27 Nov, 2018, 01:49 PM 8
Kenneth Hearn

Fund Manager

Capital markets are essentially the marketplaces where investors and entrepreneurs meet to decide how much capital can be raised and at what cost. The traditional process at play hinders ingenuity with its outdated systems, barriers to entry, and arbitrary codes of conduct; innovation requires freedom. Decentralised environments unleash value by freeing the individual from these constraints. The ICO, despite its shortcomings, enables innovators and accelerates the transition from centralised institutions of the industrial age to a quickly approaching era of decentralised ledger networks.

The original intention of cryptocurrency was to exchange value via the internet without reliance on trust, following the world’s disenchantment with financial systems after 2008’s grand recession. But the birth of the ICO inadvertently created a new method of raising capital, a fundamental breakaway from tradition.

Suddenly, after years of startups having to give it all away before they began, cryptographic technology and decentralised ledgers allowed entrepreneurs to raise cash on their terms.


Initially, the offerings focused on projects to raise capital for the infrastructure and support services for blockchain enabling requirements. These projects continue to boast massive returns given the scalability of the ecosystem from utility to store-of-value.

However, many of the projects that followed were not necessarily needed in the ecosystem at these early stages in the life-cycle of the blockchain infrastructure build. Nevertheless, they provided exciting alternatives to the status quo.

ICO’s offered the means necessary to raise large amounts of cheaper money to build projects, legally speaking in many instances, the founders never had to return any value to the often unsophisticated investors who helped raise the cash. However, this process of convenience de-incentivizes the founder after the capital raise concludes.

Once the cash hits the bank, the drive to push sales becomes questionable at best depending on the integrity of the team behind the project. Further complicating matters is the fact that these ICOs had no accountability to anyone or any regulatory body.

Eventually, regulatory entities began examining and classifying crypto assets. This process birthed the security token and STO (Security Token Offering). Essentially, these tokens offer the holders the same rights as shareholders in traditional companies. This means STOs effectively digitised securities.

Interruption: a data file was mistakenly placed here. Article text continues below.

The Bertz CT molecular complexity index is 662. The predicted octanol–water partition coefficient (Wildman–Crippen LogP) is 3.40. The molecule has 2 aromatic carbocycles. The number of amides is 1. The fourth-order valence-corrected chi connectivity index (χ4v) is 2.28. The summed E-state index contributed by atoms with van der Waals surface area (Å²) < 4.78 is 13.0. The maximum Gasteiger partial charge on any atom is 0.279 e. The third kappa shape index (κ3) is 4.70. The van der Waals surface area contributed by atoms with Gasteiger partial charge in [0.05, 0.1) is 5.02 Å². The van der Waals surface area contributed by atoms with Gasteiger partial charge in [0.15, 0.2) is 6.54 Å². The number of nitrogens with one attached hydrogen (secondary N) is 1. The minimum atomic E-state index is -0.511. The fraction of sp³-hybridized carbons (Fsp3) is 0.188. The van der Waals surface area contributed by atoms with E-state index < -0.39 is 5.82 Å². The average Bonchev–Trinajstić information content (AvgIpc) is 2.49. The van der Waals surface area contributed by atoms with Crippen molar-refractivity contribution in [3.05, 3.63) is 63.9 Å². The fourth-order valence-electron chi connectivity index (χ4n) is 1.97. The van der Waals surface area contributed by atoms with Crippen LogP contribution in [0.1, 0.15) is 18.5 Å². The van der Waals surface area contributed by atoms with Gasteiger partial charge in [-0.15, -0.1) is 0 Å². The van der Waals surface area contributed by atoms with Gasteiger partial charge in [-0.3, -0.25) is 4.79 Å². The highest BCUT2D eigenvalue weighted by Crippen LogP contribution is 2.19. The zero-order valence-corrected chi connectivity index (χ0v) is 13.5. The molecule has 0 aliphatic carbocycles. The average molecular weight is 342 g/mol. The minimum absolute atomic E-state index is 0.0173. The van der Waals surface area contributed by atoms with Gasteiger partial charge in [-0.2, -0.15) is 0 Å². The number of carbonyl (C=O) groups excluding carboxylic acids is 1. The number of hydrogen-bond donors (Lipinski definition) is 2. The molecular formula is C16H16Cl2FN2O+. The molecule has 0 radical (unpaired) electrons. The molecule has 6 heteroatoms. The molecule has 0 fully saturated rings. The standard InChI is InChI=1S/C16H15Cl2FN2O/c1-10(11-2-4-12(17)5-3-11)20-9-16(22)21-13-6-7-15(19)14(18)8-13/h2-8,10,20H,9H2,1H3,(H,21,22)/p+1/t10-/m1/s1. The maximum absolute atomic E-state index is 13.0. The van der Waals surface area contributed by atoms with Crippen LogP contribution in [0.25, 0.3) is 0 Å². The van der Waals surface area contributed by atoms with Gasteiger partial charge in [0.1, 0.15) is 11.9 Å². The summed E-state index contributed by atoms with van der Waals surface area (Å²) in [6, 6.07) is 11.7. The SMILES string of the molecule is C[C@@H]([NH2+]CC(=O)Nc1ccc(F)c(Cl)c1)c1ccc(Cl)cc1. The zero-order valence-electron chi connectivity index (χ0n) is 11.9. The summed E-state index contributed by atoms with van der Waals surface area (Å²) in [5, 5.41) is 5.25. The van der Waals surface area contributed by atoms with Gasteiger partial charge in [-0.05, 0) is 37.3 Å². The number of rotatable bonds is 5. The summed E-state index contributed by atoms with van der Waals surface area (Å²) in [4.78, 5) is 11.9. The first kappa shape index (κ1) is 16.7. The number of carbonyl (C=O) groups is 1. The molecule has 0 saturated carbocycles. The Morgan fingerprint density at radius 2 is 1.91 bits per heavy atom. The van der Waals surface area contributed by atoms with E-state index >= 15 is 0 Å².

Unfortunately, right now regardless of the underlying shift in fundamentals, capital raising in the space sees minimal interest.

So why can we expect continued growth in the token offering sphere? STOs and ICOs carry noteworthy advantages over traditional IPOs:

  • Lower fees — the need for bankers and other middle men is removed and this in turn reduces the fees associated with transactions. Smart contracts will probably also soon remove any need for lawyers, exponentially reducing the paperwork, costs and complexity of managing securities for a much cheaper transaction overall.

  • Speedier execution — if there are large numbers of people involved in any deal it will take longer to execute. Securitized tokens take out the middle men from the transaction, and this accelerates the timeline in which issuers can offer the security successfully.

  • Exposure to the global investor base — with traditional investment transactions, there is a lack of exposure to the global investor base. However, with security tokens, the asset owner can market their deal to anybody who has a working internet connection, and this exposure to the free market will lead to significant changes in the valuation of assets.

  • A wider investor base — if an asset owner can present their deals to anybody with a functioning internet connection, the number of potential investors will substantially increase. The healthy competition is excellent for the financial market.

  • Automated service functions — Security Tokens allow issuers to use a smart contract to make the service provider function automated via software. This means that there is considerably less need for lawyers and when they are required their role will primarily be advisory in capacity.

The market ultimately rewards any process, technology or service able to deliver a cheaper, time efficient and trustworthy product. STOs and ICOs have proven their ability to be both cost and time efficient, and in the long term the market will reward these new capital methodologies if they can gain trust.

In conclusion, we are witnessing a bridging of two worlds: traditional assets are being “digitised”, and digital assets are being “traditionalised”. If you want greater success in raising funds for your own projects, then STO’s or traditional channels are the way to go. ICO’s for tokens with utility attributes are still necessary within the blockchain ecosystem, but they are not advised to be used for primary fund raising — this is why airdrops have become so popular (more on this in our posts to come).

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